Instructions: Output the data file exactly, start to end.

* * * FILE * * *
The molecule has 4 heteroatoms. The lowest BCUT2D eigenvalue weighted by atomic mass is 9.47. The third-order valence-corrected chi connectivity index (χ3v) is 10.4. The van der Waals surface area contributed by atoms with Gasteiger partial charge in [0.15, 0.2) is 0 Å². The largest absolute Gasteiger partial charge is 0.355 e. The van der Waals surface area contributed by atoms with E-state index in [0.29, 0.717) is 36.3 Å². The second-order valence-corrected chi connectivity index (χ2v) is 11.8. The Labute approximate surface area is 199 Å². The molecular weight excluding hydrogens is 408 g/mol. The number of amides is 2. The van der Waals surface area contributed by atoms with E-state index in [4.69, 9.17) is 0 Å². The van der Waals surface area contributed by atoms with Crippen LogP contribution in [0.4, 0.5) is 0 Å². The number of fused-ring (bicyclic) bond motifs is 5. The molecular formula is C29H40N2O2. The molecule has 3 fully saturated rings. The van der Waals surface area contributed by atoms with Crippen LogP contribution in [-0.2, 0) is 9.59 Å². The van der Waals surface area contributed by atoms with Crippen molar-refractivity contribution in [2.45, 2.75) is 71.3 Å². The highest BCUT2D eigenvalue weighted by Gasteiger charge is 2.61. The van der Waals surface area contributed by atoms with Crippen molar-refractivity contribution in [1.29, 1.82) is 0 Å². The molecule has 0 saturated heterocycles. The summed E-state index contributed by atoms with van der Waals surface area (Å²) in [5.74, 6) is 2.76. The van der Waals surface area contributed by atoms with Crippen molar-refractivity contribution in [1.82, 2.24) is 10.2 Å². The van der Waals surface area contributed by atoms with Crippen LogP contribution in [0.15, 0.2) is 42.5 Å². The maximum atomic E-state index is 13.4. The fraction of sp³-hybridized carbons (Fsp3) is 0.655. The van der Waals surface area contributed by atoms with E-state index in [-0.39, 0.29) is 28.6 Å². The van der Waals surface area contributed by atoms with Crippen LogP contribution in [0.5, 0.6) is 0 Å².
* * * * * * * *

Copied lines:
The molecule has 4 heteroatoms. The lowest BCUT2D eigenvalue weighted by atomic mass is 9.47. The third-order valence-corrected chi connectivity index (χ3v) is 10.4. The van der Waals surface area contributed by atoms with Gasteiger partial charge in [0.15, 0.2) is 0 Å². The largest absolute Gasteiger partial charge is 0.355 e. The van der Waals surface area contributed by atoms with E-state index in [0.29, 0.717) is 36.3 Å². The second-order valence-corrected chi connectivity index (χ2v) is 11.8. The Labute approximate surface area is 199 Å². The molecular weight excluding hydrogens is 408 g/mol. The number of amides is 2. The van der Waals surface area contributed by atoms with E-state index in [4.69, 9.17) is 0 Å². The van der Waals surface area contributed by atoms with Crippen LogP contribution in [0.4, 0.5) is 0 Å². The number of fused-ring (bicyclic) bond motifs is 5. The molecular formula is C29H40N2O2. The molecule has 3 fully saturated rings. The van der Waals surface area contributed by atoms with Crippen LogP contribution in [-0.2, 0) is 9.59 Å². The van der Waals surface area contributed by atoms with Crippen molar-refractivity contribution in [2.45, 2.75) is 71.3 Å². The highest BCUT2D eigenvalue weighted by Gasteiger charge is 2.61. The van der Waals surface area contributed by atoms with Crippen molar-refractivity contribution in [1.29, 1.82) is 0 Å². The molecule has 0 saturated heterocycles. The summed E-state index contributed by atoms with van der Waals surface area (Å²) in [5.74, 6) is 2.76. The van der Waals surface area contributed by atoms with Crippen molar-refractivity contribution in [1.82, 2.24) is 10.2 Å². The van der Waals surface area contributed by atoms with Crippen LogP contribution in [0.15, 0.2) is 42.5 Å². The maximum atomic E-state index is 13.4. The fraction of sp³-hybridized carbons (Fsp3) is 0.655. The van der Waals surface area contributed by atoms with E-state index in [-0.39, 0.29) is 28.6 Å². The van der Waals surface area contributed by atoms with Crippen LogP contribution in [0.5, 0.6) is 0 Å².